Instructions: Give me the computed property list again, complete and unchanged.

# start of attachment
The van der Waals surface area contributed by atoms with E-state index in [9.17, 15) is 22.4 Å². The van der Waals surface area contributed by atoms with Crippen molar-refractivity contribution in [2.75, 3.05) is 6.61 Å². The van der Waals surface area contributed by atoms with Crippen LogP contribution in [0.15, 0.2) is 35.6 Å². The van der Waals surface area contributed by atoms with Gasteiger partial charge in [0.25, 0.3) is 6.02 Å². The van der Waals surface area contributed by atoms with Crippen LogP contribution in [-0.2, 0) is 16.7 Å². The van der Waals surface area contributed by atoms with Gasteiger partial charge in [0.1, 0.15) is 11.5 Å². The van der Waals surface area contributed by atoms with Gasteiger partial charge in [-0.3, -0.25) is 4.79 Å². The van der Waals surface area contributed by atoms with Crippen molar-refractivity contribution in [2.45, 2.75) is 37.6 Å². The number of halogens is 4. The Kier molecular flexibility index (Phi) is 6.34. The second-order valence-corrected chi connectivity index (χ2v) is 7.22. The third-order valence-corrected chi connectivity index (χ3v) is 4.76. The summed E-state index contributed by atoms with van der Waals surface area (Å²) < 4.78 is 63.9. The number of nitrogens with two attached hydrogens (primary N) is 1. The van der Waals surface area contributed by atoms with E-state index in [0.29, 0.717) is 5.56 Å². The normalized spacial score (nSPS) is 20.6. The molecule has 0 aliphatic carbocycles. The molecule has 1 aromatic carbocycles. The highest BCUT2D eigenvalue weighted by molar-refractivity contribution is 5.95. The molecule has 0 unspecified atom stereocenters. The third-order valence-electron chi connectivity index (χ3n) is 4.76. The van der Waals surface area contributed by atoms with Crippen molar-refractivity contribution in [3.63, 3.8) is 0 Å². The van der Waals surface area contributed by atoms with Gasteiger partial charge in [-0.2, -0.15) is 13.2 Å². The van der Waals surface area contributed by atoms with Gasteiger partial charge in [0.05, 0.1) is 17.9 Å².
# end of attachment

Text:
The van der Waals surface area contributed by atoms with E-state index in [9.17, 15) is 22.4 Å². The van der Waals surface area contributed by atoms with Crippen molar-refractivity contribution in [2.75, 3.05) is 6.61 Å². The van der Waals surface area contributed by atoms with Crippen LogP contribution in [0.15, 0.2) is 35.6 Å². The van der Waals surface area contributed by atoms with Gasteiger partial charge in [0.25, 0.3) is 6.02 Å². The van der Waals surface area contributed by atoms with Crippen LogP contribution in [-0.2, 0) is 16.7 Å². The van der Waals surface area contributed by atoms with Gasteiger partial charge in [0.1, 0.15) is 11.5 Å². The van der Waals surface area contributed by atoms with Gasteiger partial charge in [-0.3, -0.25) is 4.79 Å². The van der Waals surface area contributed by atoms with Crippen molar-refractivity contribution in [2.45, 2.75) is 37.6 Å². The number of halogens is 4. The Kier molecular flexibility index (Phi) is 6.34. The second-order valence-corrected chi connectivity index (χ2v) is 7.22. The third-order valence-corrected chi connectivity index (χ3v) is 4.76. The summed E-state index contributed by atoms with van der Waals surface area (Å²) < 4.78 is 63.9. The number of nitrogens with two attached hydrogens (primary N) is 1. The van der Waals surface area contributed by atoms with E-state index in [0.29, 0.717) is 5.56 Å². The normalized spacial score (nSPS) is 20.6. The molecule has 0 aliphatic carbocycles. The molecule has 1 aromatic carbocycles. The highest BCUT2D eigenvalue weighted by molar-refractivity contribution is 5.95. The molecule has 0 unspecified atom stereocenters. The third-order valence-electron chi connectivity index (χ3n) is 4.76. The van der Waals surface area contributed by atoms with Crippen molar-refractivity contribution in [3.63, 3.8) is 0 Å². The van der Waals surface area contributed by atoms with Gasteiger partial charge in [-0.2, -0.15) is 13.2 Å². The van der Waals surface area contributed by atoms with Gasteiger partial charge in [0.05, 0.1) is 17.9 Å².